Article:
I must first confess, I didn’t imagine before now that I would ever have occasion to write an article about Miley Cyrus, but as it turns out, she has brought attention to a monumental issue (human origins and their implications) and has served as a catalyst for much consideration on the part of both her fans and her critics. I commend her for that. Beyond that achievement, I also give her credit for recognizing the beauty and elegance of the interpretation she seems to prefer.
On March 1, 2012 (at 3:07pm exactly [don’t you just love the precision of Twitter?]), Miley Cyrus tweeted a one-word description of a picture of and quotation by Lawrence Krauss. Krauss is captioned in the pic as a “Theoretical Physicist” (more on that later), and his statement is indeed elegant:
“Every atom in your body came from a star that exploded. And, the atoms in your left hand probably came from a different star than the atoms in your right hand. It really is the most poetic thing I KNOW (emphasis mine) about the universe: You are all stardust. You couldn’t be here if stars hadn’t exploded. Because the elements (the carbon, nitrogen, oxygen, all the things that matter for evolution) weren’t created at the beginning of time, they were created in stars. So forget Jesus. Stars died so you could live.”
Cyrus’ one word description was: “Beautiful.”
Krauss is accurately described as a theoretical physicist, I think, especially in observing that there is not a scientific statement, nor even a proven or provable one in his comment. Science is by definition, knowledge, and is commonly understood as obtainable and tested through particular methods.
The scientific method (involving at least observation and experimentation) requires that scientists let the data speak for itself – still, that method can’t fully extricate us from our dependence on first principles, assumptions or presuppositions. In Krauss’ case, it is evident that his presuppositions – rather than his science – are governing his conclusions. He is certain – in fact, he knows – that we are all stardust. Notably, Miley Cyrus is doing as much science as is Krauss in deriving this conclusion (none).
How carbon, nitrogen, and oxygen all first came to be part of the human experience does not reside in the realm or jurisdiction of science. That event was not observed by Krauss, nor does he make appeal to any such eyewitnesses. Further, the event is not repeatable. Even if we could somehow simulate what we think might have happened, there would be no way to be certain that such a thing indeed happened at the first.
Krauss doesn’t postulate we are stardust – he knows it. But how, if such a thing is not scientifically ascertainable?
Krauss doesn’t postulate that the elements were not created at the beginning of time – he knows it. But, again, how? When he appeals to no evidence (besides unprovable and unscientific statements) regarding what took place?
How indeed? The answer is simple actually: faith. Krauss has a tremendous amount of faith in an interpretation of reality that excludes the possibility of God’s existence and creative work. I must say, such strong faith (in anything) is something of a marvel – if not beautiful. So, I commend Miley Cyrus for her recognition that there is beauty in Krauss’ statement, if only for the grand expression of faith the statement represents.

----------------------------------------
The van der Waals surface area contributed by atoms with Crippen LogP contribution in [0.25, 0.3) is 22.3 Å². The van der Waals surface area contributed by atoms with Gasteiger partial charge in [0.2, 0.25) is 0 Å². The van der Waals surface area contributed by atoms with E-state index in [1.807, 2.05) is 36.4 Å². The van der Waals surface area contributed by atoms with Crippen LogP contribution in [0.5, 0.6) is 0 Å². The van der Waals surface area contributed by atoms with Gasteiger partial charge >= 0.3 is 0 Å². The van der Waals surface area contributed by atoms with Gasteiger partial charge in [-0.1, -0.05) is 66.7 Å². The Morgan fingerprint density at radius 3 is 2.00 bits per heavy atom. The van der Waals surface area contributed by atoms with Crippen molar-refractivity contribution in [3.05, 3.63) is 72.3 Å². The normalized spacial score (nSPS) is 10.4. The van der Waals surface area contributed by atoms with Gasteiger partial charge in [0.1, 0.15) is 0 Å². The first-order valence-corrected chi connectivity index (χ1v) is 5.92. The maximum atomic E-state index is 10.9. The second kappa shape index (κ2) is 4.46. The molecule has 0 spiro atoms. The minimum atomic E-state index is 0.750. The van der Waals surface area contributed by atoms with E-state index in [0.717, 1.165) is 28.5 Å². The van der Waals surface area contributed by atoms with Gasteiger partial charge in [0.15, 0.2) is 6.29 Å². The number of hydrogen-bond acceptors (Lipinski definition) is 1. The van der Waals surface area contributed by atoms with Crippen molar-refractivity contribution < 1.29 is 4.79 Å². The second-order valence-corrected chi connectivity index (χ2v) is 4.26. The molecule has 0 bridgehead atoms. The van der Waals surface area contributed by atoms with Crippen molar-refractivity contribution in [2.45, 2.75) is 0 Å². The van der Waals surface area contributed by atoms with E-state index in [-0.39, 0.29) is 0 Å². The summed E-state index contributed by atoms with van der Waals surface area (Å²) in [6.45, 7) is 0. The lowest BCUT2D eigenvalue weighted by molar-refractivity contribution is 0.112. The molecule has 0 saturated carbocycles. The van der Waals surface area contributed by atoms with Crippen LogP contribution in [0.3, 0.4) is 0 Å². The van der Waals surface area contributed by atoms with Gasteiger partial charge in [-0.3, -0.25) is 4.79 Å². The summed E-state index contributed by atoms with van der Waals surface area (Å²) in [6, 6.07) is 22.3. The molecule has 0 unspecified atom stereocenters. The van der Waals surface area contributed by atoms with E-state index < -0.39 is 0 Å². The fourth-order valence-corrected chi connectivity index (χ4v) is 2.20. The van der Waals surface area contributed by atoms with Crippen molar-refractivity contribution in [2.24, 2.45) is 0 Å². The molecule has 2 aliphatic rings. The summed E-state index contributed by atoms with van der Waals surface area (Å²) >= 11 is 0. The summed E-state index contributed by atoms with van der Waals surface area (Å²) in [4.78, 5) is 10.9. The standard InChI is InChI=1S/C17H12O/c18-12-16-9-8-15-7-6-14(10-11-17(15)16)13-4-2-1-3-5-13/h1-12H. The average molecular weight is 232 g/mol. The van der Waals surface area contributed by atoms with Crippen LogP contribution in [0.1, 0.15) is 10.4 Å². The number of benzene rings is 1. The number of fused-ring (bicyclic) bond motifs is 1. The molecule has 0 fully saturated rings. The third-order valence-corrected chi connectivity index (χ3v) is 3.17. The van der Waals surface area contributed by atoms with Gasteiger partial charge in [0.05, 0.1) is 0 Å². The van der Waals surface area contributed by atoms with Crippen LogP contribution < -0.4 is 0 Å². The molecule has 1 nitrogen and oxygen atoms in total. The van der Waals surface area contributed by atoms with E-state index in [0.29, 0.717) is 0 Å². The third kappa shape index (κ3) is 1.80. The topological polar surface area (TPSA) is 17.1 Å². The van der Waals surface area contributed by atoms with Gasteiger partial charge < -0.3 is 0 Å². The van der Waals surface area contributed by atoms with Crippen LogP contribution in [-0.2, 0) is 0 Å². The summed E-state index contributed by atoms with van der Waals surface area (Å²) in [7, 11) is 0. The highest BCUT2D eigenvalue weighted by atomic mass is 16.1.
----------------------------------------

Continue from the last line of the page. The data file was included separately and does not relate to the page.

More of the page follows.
I also commend Krauss for moving beyond origins to understanding the implications. If we are starstuff, we are accountable only to the stars. If as Carl Sagan suggests, the cosmos is all that is, was or ever will be, then as he concludes, we owe our loyalty to the cosmos (I suppose, though we can reasonably debate how ought derives from is). Krauss recognizes that if his certainty of our origin is correct, then we owe our lives not to God, but simply to the stars that birthed us. And those stars have made known to us no ethical requirements. They don’t teach us how to live. Rather we are left to our own devices.
While I would never suggest that this kind of atheistic worldview does not allow for ethics (even an atheist can borrow theistic ideas), I would suggest that if we take these things to their logical conclusion we are left with some interesting questions.
For example, if Darwin was right, and we are simply animals deriving from animals, then we are fully justified in living as animals. Animals have no moral culpability in their destruction of one another, but only practical considerations. Survival of the fittest is the law, and there is no other.
Further, if the stars, as part of nature, are justified in their exploding (events which presumably would cause great destruction to other entities in their proximity), then how can human actions which might cause destruction –whether to other humans or other aspects of environment around them – be deemed inappropriate or even unnatural? Can nature do anything unnatural? If I am nature, then I can do no wrong. Who dare restrict or condemn me?
Miley Cyrus is right – that degree of faith is a beautiful thing, even if the object of that faith is a heartbreaking deception. Still, I cannot muster any faith in something so fanciful. Perhaps an application of the scientific method which could demonstrate to me that life can come from non-life would help me view Krauss’ explanation as something other than utter nonsense.
Still, I commend Krauss for being a man of faith, and I commend Cyrus for finding beauty in that. But as for me, I find Krauss’ statements of origin to be biased and unscientific, and the ethical implications to be incoherent. Further, I would hope we recognize that Krauss’ statements are not scientific or even informed by science (they are not), but rather his presuppositions and assumptions inform and undergird his science.
I would hope that we recognize what his words really are – a grand and poetic declaration of independence from God. I hope and pray that Krauss and Cyrus realize the true weight of that declaration.